The Core Elements of an Assignment Prompt: Context, Writing Tasks and Goals, Evaluative Criteria

An assignment prompt for an ECE English course should a) establish the context for student writing, b) define a goal or set of goals (as well as parameters) for the student’s writing, and c) provide explicit information about how the writing project will be evaluated. There are other things an assignment prompt might do, but we would like to emphasize these three: context, writing tasks and goals, and evaluative criteria.

  1. Context. Context includes the familiar statements of where the class conversation and writing has led or what questions or problems have been set up by the readings. Context might introduce key vocabulary or concepts, and it might remind students of materials that have been discussed in class that may be relevant to this assignment. But context can also include suggestions about what is at stake in addressing these questions and where the inquiry may lead.
  2. Writing tasks and goals. The assignment prompt should provide specific, feasible goals for the student’s project. In addition to spelling out a chief goal for the thinking required of students (“examine race as a factor of identity”), the prompt should make explicit mention of the specific writing tasks that will serve that goal (“introduce and defend a term that Appiah doesn’t use but that you think belongs in this conversation”). These writing tasks often involve some consideration of genre, audience, or other elements of rhetoric.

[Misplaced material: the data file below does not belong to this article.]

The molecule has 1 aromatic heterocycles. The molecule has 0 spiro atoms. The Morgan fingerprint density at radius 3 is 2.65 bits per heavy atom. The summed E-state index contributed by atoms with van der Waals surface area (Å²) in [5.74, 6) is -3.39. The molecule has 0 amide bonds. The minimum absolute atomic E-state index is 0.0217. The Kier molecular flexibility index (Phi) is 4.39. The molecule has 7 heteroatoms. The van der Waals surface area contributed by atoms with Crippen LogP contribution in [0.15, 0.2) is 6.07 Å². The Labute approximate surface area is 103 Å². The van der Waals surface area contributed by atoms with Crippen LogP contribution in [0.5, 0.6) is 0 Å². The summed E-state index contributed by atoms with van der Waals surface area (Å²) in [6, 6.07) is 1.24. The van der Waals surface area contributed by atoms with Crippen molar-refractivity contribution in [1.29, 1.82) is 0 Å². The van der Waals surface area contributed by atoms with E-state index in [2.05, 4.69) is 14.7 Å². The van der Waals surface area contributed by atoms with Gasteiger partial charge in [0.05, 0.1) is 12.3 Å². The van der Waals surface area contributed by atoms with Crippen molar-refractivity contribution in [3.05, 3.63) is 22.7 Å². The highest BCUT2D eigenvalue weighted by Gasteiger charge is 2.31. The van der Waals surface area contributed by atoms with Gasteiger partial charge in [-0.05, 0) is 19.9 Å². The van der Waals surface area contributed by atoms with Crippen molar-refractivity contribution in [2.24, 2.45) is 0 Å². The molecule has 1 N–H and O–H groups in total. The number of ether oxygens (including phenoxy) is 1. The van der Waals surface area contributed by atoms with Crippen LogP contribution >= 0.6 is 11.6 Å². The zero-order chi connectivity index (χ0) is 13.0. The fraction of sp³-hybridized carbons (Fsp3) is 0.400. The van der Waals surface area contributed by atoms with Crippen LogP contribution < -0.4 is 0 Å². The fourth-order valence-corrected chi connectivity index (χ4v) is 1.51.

3. Evaluative criteria. While we discourage you from using a rigid, scaled rubric, we ask that you provide a description of what you will be looking for in student writing and how you will be defining success. This might be a useful place to address the questions of why you’re asking for this work, who the intended audience is, and what components are required. In a recent review of assignment prompts, it was evaluative criteria that were most likely to be missing.

Finally, we’ve found that the best assignment prompts are often about one page in length. Some instructors provide more context or additional details about process, calendar, or options that take the assignment sheet onto additional pages. Nevertheless, do what you can to outline the gist of the project as succinctly and clearly as possible. (And, by the way, please remember to put your name on your assignment materials.)